It’s an interesting fact that a funeral director can go to a hospital mortuary and collect a dead person to bring back to their funeral home on the verbal instruction of that dead person’s executor. That’ll be good enough for the mortuary. If a funeral director whom they’ve never seen before turns up, they may ask for proof that he or she actually is a funeral director. A letterhead will normally suffice. What the mortuary doesn’t ask for is written authorisation from the executor.
So far as I know, no one has ever collected from a mortuary a body to which they had no entitlement. Could a couple of Satanists in disguise go and get someone? I rather think they could. Please tell me I am wrong.
Teresa Evans runs a campaign whose object is to require public bodies to inform the public fully on all matters concerning bereavement. She wants their consumer rights and human rights to be properly respected.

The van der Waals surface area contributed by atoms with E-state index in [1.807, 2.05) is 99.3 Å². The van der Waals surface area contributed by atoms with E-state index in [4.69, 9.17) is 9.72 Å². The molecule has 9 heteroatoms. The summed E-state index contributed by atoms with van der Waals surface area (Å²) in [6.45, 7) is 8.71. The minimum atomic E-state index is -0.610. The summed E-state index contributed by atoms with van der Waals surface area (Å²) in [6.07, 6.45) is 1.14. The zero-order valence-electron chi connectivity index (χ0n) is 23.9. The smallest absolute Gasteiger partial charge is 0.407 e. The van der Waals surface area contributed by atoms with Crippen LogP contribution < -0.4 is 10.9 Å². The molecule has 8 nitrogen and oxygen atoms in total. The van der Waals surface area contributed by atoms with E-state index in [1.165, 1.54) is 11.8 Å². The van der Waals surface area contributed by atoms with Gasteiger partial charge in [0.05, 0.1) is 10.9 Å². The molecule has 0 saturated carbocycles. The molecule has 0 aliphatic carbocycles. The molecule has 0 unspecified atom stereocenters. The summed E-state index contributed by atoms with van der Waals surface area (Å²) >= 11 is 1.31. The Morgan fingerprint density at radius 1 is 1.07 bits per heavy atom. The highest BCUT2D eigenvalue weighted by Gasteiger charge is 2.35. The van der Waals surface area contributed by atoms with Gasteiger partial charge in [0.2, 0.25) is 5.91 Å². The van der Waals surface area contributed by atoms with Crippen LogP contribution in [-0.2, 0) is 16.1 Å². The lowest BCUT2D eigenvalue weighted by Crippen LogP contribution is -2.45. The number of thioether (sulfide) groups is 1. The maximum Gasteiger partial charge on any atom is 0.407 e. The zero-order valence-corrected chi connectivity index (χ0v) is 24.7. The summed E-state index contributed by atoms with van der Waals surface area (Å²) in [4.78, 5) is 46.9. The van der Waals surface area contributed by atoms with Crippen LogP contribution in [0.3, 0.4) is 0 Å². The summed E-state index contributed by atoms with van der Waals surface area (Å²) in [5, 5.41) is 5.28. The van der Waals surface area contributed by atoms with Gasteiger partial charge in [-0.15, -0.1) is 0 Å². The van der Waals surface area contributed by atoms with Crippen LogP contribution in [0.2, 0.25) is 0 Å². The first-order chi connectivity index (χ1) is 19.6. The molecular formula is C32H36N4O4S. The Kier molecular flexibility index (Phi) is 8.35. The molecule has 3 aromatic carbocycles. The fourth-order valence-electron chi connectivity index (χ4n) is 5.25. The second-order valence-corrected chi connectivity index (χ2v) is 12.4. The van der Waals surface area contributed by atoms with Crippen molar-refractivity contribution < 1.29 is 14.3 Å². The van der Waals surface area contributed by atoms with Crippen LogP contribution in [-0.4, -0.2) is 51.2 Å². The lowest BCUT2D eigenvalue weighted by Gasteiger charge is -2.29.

She is presently researching this matter of authorisation, so I asked her to write something for this blog. If you want to respond, please do so in a comment below or direct to Teresa through her website.
A NHS Mortician unlawfully gave clothing worn by my son at his death to my contracted funeral undertaker who did not have my consent to collect these items.
The undertaker took it upon himself to bury the clothing, which he claimed was heavily blood stained, in a plastic bag beneath my son’s body in his coffin.
This experience has highlighted to me the necessity for funeral undertakers to produce a letter of authority that is specific to whatever personal property they might be collecting on behalf of their contracted party (the bereaved) from either a NHS Mortuary or a Public mortuary.
I seek to challenge that this practice be applied so to serve protection on public bodies within the NHS and the bereaved alike, and would welcome other people’s viewpoints.